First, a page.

And the space theme continues in the back. Again, the numbers of 36.8 inches of headroom and 37.4 inches of legroom may not sound all that accommodating, but the rear seat has a ton of space. Adults over six feet tall fit with space to spare and the seat cushions are soft and comfortable.
The trunk can swallow up a very impressive 15.1 cubic feet of gear, making it one of the largest in the segment. My test car offers a bit less space at 14.7 cubic feet since the Civic Touring features a subwoofer dangling down a bit from the rear shelf.
But my favorite storage touch is the center console. By removing the parking brake handle, a larger center bin has been added equipped with a sliding armrest. Inside the bin a floating shelf and floating dual cup-holder can slide fore and aft or removed altogether for optimum storage space.
Power and Choice
Like the exterior and interior, under the hood there has been a revolution for 2016. There is now a choice of engines for regular Civics with upper trim models, the EX-T, EX-L and Touring, receiving an all-new 1.5-liter turbocharged four-cylinder engine. It cranks out an impressive 174 hp and162 lb-ft of torque, making the Civic far more class competitive with other higher-end compacts. With a peak boost of 16.5 psi, the best part of the new turbo engine may be the fact it runs on regular grade gasoline.
For now, the only transmission that can be had with turbo engine is continuously variable automatic. Honda did state before my test drive that a manual transmission is being developed for the 1.5-liter engine, but Honda was very guarded as to what context it will be used and when it will be available.
During my drive I noticed the drivetrain is a bit delayed off the line, a result of the CVT and turbocharger. But once underway the power is most definitely there. The run from 30 to 60 mph happens deceivingly quick and the Civic should hold its own in a straight line against the Mazda3 Grand Touring 2.5-liter and the Jetta 1.8T.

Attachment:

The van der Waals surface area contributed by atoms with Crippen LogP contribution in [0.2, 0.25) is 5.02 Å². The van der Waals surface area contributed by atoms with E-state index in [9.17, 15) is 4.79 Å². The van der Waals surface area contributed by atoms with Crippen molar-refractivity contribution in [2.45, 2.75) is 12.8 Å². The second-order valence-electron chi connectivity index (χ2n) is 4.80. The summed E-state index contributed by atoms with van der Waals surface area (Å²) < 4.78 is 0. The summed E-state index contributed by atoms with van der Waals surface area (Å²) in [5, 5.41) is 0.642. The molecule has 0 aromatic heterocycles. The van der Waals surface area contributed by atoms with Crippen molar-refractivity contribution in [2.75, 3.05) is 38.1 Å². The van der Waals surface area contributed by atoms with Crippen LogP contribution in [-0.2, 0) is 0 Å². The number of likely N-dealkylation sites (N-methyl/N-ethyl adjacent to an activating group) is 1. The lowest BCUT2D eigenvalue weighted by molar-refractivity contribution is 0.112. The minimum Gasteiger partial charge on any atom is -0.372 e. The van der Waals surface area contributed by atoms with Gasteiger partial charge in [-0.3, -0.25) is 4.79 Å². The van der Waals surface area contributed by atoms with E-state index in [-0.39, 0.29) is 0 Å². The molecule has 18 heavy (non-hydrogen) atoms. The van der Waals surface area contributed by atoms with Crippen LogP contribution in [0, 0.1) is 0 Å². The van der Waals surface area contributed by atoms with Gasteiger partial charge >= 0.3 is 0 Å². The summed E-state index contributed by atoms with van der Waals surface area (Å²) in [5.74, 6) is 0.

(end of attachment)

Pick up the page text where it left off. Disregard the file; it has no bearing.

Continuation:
Is the Sporty Nature Back
Many times during my introduction to the new Civic, Honda claimed the sporty, fun to drive nature of the car had returned. After a day behind the wheel I’m not so sure about that. It doesn’t have the same lively, ready to attack the road feeling the Mazda3 and Volkswagen Golf do.
What the Civic does do is drive like a far more upscale, larger car – an aspect more important to today’s average compact car consumer. Once again I find myself describing it as a baby Accord. Riding on 215/50R17 tires, the Civic Touring is quiet and vibration free on the road. The engine can get a bit buzzy at higher rpms though.
The suspension swallows up road imperfections well and goes about its business in a way not expected in a small, mainstream car. Steering is light and not the most direct, but the Civic behaves in a predictable way even when tossed into a corner with too much speed.
Despite gaining in size, a loaded up Civic Touring is still only 2,923 pounds, which is lighter than a 2015 Civic EX-L. With an aerodynamic shape, efficient engine and that low curb weight, the Civic is now one of the most efficient compacts on the market, rated officially at 31 mpg city and 42 mpg with the turbo engine. And remember, this is while having the ability to turn out 174 hp when needed.
The Verdict: 2016 Honda Civic Touring Review
The 2016 Civic is improved in almost every conceivable way. Not just a substantial improvement over the 2015 model, the new Civic is easily one of the best entries in the compact market. Watch out world, it appears Honda is back.
Discuss this on our 10th Civic Forum